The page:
Professional Masters Degree Program

CSE 588, Network Systems, Spring 1997


Terry Gray (
Steve Corbato (

Teaching Assistants:

Melanie Fulgham (
Yih-Chun Hu (

Thursdays, 6:30 PM - 9:30 PM, Sieg 134

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Course Description

This class is intended for those interested in the design, deployment, and operation of enterprise intranets or wide-area networks based on Internet technology. The goal is to identify and analyze the choices confronting practitioners responsible for enterprise or service provider networks.

Fundamental concepts are combined with discussions of current trends, choices, and challenges. Emphasis is on the evaluation of design/operations alternatives and a review of unsolved problems.

Things this class is not: Prerequisites:

You must have had an advanced undergrad (or graduate) operating systems and/or networking class. Moreover, we assume that if you are not familiar with networking fundamentals, you will remedy this as soon as possible by reading introductory chapters of the text or other reference books.

Course Outline -rev3

  1. April 3: Background (Basic Concepts, Internet History) (Powerpoint 97 Document) (Slides: 800x600) (Netshow version)
  2. April 10: Routing vs. Switching (Netshow version)
  3. April 17: Architecture and Topology Trends(Netshow version)
  4. April 24: Ladner on Performance of LANs and Routers (Netshow version)
  5. May 01: Congestion vs. Quality of Service (Netshow version)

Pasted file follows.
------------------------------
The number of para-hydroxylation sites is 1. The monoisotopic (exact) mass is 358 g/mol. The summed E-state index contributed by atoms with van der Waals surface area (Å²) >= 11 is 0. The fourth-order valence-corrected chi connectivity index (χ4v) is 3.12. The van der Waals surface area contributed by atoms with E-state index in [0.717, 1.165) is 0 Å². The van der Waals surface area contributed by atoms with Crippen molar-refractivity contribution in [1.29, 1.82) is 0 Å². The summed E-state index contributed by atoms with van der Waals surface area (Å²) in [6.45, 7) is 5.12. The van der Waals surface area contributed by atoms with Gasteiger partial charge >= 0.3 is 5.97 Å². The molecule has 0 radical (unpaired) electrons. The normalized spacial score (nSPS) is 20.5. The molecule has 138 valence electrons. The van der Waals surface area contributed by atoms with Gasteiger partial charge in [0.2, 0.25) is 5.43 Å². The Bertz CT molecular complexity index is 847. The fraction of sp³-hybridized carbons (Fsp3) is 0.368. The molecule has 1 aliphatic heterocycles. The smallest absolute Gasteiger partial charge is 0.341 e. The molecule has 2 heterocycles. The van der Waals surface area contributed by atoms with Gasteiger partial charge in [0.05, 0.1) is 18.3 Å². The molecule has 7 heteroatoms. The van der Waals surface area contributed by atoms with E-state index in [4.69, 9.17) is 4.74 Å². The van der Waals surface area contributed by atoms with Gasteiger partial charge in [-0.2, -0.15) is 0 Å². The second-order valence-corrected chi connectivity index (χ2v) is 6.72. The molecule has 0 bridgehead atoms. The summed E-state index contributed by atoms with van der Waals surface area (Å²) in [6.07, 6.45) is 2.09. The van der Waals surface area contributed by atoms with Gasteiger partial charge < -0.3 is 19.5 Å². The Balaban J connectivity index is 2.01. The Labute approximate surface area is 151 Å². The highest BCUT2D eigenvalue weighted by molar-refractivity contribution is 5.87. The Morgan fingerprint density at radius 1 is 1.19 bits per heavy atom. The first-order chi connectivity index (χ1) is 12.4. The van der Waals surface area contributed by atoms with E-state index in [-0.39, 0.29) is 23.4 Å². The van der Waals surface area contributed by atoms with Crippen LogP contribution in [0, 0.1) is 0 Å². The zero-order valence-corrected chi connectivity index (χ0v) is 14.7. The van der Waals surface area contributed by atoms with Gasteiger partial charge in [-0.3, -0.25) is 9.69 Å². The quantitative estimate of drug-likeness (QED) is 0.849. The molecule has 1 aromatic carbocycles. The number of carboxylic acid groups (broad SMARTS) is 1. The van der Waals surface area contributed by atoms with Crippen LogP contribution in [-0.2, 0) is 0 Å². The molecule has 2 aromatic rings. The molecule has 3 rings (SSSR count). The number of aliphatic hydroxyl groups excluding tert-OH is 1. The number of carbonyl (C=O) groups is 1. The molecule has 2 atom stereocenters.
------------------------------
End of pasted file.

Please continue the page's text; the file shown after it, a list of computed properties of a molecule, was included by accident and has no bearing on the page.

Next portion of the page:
6. May 08: Corbato on Routing part 1 (Intro, RIP, OSPF) (Netshow version)
  7. May 15: Corbato on Routing part 2 (BGP, state of the Internet) (Netshow version)
  8. May 22: Minshall on ATM vs. IP (Netshow version)
  9. May 29: Garfinkel on Internet Security , Beeman on Trends (Netshow version)
  10. Jun 05: Review of open issues; Failure Modes; Router/Switch Buyer's Guide (Netshow version)
  11. Jun 12: Final Exam


Assignments and Grading

The papers: Class participation includes not only during the scheduled lectures, but also the email discussion list.



Note: the first book listed, Peterson & Davie, is the official course textbook. We won't be teaching directly from the text, nor will we use the programming exercises, but will use it as the key source for many of the assignments. Moreover, it will give you a good source for catching up on fundamentals and digging into concepts we can't cover in depth in class.


Web sites of network equipment vendors

Internet Drafts and RFCs can be obtained via:

Other relevant resources

Computer Science & Engineering Department
University of Washington
PO Box 352350
Seattle, WA 98195-2350 USA